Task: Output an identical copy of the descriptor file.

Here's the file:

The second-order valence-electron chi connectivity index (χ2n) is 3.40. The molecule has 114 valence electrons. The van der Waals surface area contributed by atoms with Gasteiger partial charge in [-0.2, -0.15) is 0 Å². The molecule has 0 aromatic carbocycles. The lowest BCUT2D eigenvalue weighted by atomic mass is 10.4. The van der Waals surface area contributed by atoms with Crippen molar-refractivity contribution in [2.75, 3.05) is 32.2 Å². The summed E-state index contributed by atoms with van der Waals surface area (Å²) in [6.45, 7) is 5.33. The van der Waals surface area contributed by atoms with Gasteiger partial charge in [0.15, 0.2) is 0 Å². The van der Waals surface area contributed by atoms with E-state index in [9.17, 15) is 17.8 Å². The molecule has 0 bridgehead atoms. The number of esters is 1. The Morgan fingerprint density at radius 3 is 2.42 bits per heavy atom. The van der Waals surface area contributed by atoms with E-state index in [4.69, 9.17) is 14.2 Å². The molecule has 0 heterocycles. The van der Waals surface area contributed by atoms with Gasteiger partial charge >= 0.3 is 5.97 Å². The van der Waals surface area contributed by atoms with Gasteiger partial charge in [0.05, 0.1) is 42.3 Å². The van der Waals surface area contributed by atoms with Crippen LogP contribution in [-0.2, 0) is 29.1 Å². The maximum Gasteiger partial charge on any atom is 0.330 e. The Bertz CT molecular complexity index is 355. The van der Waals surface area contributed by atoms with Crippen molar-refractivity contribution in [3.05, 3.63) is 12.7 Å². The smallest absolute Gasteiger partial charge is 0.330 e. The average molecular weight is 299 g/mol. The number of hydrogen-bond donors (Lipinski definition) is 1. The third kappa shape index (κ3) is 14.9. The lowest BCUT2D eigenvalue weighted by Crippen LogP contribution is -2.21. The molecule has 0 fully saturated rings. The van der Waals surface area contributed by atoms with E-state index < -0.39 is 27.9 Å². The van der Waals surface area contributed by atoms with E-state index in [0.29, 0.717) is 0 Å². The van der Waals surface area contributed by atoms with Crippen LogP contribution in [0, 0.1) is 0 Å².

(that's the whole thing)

The second-order valence-electron chi connectivity index (χ2n) is 3.40. The molecule has 114 valence electrons. The van der Waals surface area contributed by atoms with Gasteiger partial charge in [-0.2, -0.15) is 0 Å². The molecule has 0 aromatic carbocycles. The lowest BCUT2D eigenvalue weighted by atomic mass is 10.4. The van der Waals surface area contributed by atoms with Crippen molar-refractivity contribution in [2.75, 3.05) is 32.2 Å². The summed E-state index contributed by atoms with van der Waals surface area (Å²) in [6.45, 7) is 5.33. The van der Waals surface area contributed by atoms with Gasteiger partial charge in [0.15, 0.2) is 0 Å². The van der Waals surface area contributed by atoms with E-state index in [9.17, 15) is 17.8 Å². The molecule has 0 bridgehead atoms. The number of esters is 1. The Morgan fingerprint density at radius 3 is 2.42 bits per heavy atom. The van der Waals surface area contributed by atoms with E-state index in [4.69, 9.17) is 14.2 Å². The molecule has 0 heterocycles. The van der Waals surface area contributed by atoms with Gasteiger partial charge >= 0.3 is 5.97 Å². The van der Waals surface area contributed by atoms with Gasteiger partial charge in [0.05, 0.1) is 42.3 Å². The van der Waals surface area contributed by atoms with Crippen LogP contribution in [-0.2, 0) is 29.1 Å². The maximum Gasteiger partial charge on any atom is 0.330 e. The Bertz CT molecular complexity index is 355. The van der Waals surface area contributed by atoms with Crippen molar-refractivity contribution in [3.05, 3.63) is 12.7 Å². The smallest absolute Gasteiger partial charge is 0.330 e. The average molecular weight is 299 g/mol. The number of hydrogen-bond donors (Lipinski definition) is 1. The third kappa shape index (κ3) is 14.9. The lowest BCUT2D eigenvalue weighted by Crippen LogP contribution is -2.21. The molecule has 0 fully saturated rings. The van der Waals surface area contributed by atoms with E-state index < -0.39 is 27.9 Å². The van der Waals surface area contributed by atoms with E-state index in [0.29, 0.717) is 0 Å². The van der Waals surface area contributed by atoms with Crippen LogP contribution in [0, 0.1) is 0 Å².